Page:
Conquerors: How Portugal Forged the First Global Empire

Here we are–our first book of the last month of the year. As we discussed yesterday, this will be one of the few male-authored books I am reviewing in December.

As remarkable as Columbus and the conquistador expeditions, the history of Portuguese exploration is now almost forgotten. But Portugal’s navigators cracked the code of the Atlantic winds, launched the expedition of Vasco da Gama to India and beat the Spanish to the spice kingdoms of the East – then set about creating the first long-range maritime empire.

The Goodreads’ summary goes on in very flowery, exciting language. I’ve cut it short. Because while, yes, they did manage to find the bend around the bottom of Africa and make it to the Indian Ocean, the rest of the story is not as delightful as the book propaganda would like us to think. But that is how history usually goes, isn’t it?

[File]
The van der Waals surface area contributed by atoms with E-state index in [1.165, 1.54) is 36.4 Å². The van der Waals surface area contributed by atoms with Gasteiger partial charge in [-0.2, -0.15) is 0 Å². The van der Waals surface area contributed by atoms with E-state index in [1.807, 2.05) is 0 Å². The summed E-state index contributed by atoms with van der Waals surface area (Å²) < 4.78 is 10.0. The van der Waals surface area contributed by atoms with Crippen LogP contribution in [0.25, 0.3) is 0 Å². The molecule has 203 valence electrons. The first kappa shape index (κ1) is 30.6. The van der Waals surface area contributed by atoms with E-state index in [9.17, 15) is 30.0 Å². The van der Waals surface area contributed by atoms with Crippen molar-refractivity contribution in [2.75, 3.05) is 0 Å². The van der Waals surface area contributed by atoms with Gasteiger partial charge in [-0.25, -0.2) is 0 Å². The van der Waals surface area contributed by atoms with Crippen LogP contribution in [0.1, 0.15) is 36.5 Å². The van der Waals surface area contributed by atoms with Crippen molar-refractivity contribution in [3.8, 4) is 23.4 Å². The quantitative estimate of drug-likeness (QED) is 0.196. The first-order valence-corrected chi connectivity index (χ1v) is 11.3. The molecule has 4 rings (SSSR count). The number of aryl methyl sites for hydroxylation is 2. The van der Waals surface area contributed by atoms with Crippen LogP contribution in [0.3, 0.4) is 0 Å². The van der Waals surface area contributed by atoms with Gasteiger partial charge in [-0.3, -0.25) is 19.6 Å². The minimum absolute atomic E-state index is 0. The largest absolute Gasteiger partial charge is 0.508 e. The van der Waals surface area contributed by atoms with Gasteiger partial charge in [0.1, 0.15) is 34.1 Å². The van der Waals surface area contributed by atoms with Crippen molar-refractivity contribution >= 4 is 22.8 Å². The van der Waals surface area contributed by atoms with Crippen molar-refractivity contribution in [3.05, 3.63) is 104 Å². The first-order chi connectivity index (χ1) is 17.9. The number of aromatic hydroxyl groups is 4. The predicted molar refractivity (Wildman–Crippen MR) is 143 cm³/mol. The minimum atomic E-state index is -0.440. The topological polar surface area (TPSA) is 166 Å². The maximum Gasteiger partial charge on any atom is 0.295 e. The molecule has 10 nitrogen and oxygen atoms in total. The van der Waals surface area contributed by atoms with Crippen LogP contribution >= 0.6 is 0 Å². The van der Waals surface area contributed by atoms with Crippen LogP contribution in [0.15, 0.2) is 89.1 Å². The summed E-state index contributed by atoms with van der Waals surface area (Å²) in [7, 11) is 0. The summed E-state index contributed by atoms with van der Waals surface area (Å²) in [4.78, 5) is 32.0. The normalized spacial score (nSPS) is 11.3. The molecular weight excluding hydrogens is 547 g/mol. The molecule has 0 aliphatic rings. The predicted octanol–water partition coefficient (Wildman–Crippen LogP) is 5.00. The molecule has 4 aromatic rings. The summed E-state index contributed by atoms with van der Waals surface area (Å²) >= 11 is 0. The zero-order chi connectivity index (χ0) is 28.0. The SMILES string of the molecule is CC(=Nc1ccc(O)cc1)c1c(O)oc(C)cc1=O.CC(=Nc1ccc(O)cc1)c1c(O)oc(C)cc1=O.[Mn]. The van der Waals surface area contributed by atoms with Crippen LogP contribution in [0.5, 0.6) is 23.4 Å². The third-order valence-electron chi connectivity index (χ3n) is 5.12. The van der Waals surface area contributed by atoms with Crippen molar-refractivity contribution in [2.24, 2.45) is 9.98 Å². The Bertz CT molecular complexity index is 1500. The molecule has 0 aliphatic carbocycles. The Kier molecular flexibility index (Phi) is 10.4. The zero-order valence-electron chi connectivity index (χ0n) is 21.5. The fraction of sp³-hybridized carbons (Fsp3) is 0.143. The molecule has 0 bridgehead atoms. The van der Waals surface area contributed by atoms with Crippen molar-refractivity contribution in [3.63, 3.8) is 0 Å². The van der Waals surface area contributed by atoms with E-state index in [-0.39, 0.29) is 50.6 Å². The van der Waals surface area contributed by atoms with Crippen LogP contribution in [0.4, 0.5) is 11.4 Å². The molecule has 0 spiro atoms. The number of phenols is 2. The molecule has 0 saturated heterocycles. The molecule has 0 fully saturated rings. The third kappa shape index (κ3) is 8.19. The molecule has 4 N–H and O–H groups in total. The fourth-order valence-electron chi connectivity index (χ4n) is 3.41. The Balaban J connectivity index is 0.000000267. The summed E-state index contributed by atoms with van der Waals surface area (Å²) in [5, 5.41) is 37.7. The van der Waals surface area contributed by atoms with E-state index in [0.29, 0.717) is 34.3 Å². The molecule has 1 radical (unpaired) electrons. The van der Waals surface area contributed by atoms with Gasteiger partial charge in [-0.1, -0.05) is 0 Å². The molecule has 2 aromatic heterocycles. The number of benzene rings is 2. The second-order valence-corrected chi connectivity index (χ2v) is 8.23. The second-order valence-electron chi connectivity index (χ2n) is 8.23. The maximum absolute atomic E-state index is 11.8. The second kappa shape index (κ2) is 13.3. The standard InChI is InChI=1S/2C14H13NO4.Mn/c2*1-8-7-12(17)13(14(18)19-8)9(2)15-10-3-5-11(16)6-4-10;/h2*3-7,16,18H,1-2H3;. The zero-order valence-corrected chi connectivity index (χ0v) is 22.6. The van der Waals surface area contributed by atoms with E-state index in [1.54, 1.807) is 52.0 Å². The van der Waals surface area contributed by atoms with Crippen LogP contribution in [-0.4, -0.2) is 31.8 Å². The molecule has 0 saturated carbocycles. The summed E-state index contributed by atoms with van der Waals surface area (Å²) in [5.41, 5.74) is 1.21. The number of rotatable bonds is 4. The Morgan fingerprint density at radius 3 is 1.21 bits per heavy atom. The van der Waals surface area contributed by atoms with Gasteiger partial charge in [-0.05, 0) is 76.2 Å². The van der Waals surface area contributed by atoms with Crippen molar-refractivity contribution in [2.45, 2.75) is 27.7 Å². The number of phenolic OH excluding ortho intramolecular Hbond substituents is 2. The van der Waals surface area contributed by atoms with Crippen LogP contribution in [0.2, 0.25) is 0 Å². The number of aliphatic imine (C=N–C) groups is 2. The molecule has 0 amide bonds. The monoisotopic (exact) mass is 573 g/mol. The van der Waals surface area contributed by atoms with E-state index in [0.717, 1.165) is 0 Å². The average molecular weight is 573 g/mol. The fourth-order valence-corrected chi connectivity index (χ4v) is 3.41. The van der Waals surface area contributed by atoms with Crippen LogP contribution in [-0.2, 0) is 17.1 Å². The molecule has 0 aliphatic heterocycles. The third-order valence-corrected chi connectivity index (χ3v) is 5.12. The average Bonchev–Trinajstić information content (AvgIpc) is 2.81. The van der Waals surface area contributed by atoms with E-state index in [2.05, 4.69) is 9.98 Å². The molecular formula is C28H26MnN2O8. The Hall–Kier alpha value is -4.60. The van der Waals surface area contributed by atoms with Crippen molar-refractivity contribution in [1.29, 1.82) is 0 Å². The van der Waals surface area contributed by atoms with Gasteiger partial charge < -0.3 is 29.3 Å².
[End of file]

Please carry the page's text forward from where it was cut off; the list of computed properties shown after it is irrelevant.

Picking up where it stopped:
Maybe it’s the language of the title:  I no longer see conquering a country as a positive thing. There is just too much human loss. And I wasn’t wrong. From the moment the Portuguese rounded the Cape of Good Hope (good for whom, I wonder), they started slashing into every Muslim they met like sugarcane. The quest to find the other side of Africa became a Christian vs Muslim crusade.

I don’t think it was the original purpose of Crowley’s history, but Conquerors servers as a reminder that the Christian/Muslim conflict has been going on for hundreds of years–and Christians are often the bad guys. In the 1500s, they would gag Muslims with a stick and a chunk of bacon fat. But….maybe we shouldn’t give Trump and his cronies any fresh ideas.

As for the book itself, it isn’t anything that is going to jump out at me, but it’s a well-researched history. It’s just a bit “Date, Name, Detail. Date, Name, Detail.” Fine learning material, but I was ready for a break at the end of each chapter. I’ll give it 2 dragons.


Netgalley provided this ARC for an unbiased review. Releases Dec. 1


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